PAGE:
~Col. James P. Hart
Those words came to mind the other day when I was trying to make sense of a weird thing that had happened between an acquaintance and a friend. It occurred to me that trying to apply logic to an illogical situation was no more productive than trying to open a jar of pickles with olive oil smeared on one's hands.
The other morning, I shambled into the bathroom. It was still dark out and the unmistakable odor of Eau de Skunk wafted through the open window. I heard the Colonel's voice in my head and I knew what to do.
The situation also involved me, and that sure didn't make me happy, but I also realized I had a responsibility to both people, and especially to myself. My "Just Say No" campaign was being threatened, and doggone it, I was doing pretty well with it. Now was not the time to backslide!
Being a problem-solver sort, and employing a fair amount of logic to said problems, I did a little research on a medical condition that was being blamed for the erratic and unkind behavior being visited upon my friend and me by said acquaintance. Maybe it's my dyed in the wool Unitarian response or my need to do research before I write. Whatever. I read up and realized there are mitigating circumstances, but the percentages are awfully low. Then today, an article supplied by another friend offered the thought that extreme weather can also play a part. (There was no extreme weather at the time of the unkind act.)
Anyway, with due diligence completed, I crafted a response to an apology. The upshot was a sort of 'don't call me, I'll call you' thing, but I did pledge polite behavior on my part, and I am honoring that pledge. No point in being unkind in return, after all.
Over the last several years, I have had to deal with people who simply have issues. Now Remona will tell you, "If you're breathing, you've got issues." And she is absolutely spot on. But I'm finally at a point in my life where I can see my way clear to sweeping those issue-ridden folks out of my path. I no longer feel the need to tough it out in the name of being understanding, kind, or open-minded. That's mostly because I've entered the age of funerals, not to mention a better idea of the law of diminishing returns.
Let me explain. In our 40s and 50s, we start the process of needing to attend the funerals of various grandparental units, parental units, and families of our friends. Sometimes it's colleagues or co-workers who pass away, and we don the appropriate dark clothing and show up. By the time our 60s loom on the horizon, we're old hands at the funeral industry, and we're getting a pretty clear picture of what kind of a legal scam it is. Still, we have to honor the wishes of the dearly departed. We cremate, bury, scatter ashes, and so on.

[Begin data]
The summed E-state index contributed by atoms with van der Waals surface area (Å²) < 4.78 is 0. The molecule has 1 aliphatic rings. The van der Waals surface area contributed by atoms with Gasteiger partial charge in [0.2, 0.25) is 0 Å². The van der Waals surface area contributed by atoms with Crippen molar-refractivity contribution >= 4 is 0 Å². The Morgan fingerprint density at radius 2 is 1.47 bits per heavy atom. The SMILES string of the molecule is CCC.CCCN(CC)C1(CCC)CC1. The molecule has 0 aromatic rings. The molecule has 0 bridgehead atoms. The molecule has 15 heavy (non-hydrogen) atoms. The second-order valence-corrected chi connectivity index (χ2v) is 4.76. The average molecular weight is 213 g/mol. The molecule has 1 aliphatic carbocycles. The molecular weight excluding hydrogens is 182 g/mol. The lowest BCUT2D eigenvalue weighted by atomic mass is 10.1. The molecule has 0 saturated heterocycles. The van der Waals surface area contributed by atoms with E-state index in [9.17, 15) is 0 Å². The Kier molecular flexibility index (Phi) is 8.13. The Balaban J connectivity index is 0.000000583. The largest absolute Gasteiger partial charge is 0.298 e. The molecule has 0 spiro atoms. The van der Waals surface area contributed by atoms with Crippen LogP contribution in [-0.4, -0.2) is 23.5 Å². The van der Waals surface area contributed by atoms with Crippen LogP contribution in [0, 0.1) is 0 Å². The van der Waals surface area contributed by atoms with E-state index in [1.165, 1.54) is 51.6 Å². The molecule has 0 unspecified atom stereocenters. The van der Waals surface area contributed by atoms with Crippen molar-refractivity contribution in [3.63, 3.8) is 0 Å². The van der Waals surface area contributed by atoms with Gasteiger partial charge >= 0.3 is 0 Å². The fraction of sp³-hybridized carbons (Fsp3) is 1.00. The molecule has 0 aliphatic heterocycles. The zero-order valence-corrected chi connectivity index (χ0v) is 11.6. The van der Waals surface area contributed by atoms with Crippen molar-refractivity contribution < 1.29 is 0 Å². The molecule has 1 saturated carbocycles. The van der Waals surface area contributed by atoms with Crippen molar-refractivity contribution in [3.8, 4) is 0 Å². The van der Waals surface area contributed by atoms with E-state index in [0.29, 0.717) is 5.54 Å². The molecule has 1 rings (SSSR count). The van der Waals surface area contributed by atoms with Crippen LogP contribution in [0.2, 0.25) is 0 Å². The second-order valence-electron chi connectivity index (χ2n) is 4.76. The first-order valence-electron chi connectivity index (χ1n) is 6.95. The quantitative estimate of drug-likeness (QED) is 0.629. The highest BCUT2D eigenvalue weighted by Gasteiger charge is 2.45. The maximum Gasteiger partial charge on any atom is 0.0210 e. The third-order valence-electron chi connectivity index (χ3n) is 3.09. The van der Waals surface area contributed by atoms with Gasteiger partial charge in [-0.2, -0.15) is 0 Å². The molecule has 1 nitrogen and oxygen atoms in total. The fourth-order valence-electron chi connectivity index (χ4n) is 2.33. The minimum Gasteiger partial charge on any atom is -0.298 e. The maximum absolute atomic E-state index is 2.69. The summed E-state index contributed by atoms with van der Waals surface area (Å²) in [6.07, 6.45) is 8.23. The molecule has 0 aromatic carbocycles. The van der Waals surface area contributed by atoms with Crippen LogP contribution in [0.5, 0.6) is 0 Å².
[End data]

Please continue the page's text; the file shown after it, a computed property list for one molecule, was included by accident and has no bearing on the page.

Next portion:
The idea of time passing and the unfinished business of our loved ones makes us think - at least it's made ME think. I don't want to waste my time on things that do not feed my spirit, or bring me a sense of satisfaction. I do not want to walk around with the burden of grudges. Those things weigh a ton! So I began a campaign of Just Say No. It caused a 40 year old gal pal to giggle, but she has been holding my feet to the fire, and I'm being diligent. She can cut to the chase, and I'm not in need of her raised eyebrow, y'know?
When the entire mess erupted, no one talked to the perpetrator about what she did. No one knew what to say! It was that mean! She rightly complained that if someone had an issue they needed to bring it to her. But then she compounded the sin and things really got out of hand.
That's when I smelled the skunk and the sage advice of BGF's dear ole dad came into my head. I heard his voice and if there is anything I've learned, do not ignore the voice of experience, even if he's speaking from the grave!
Don't engage with someone who doesn't fight fairly. Don't belabor a situation that cannot be repaired. If duct tape, WD40, a coat hanger, and a big black trash bag can't fix it, then put it in the shredder and let it go.
Somebody oughta explain this to #45.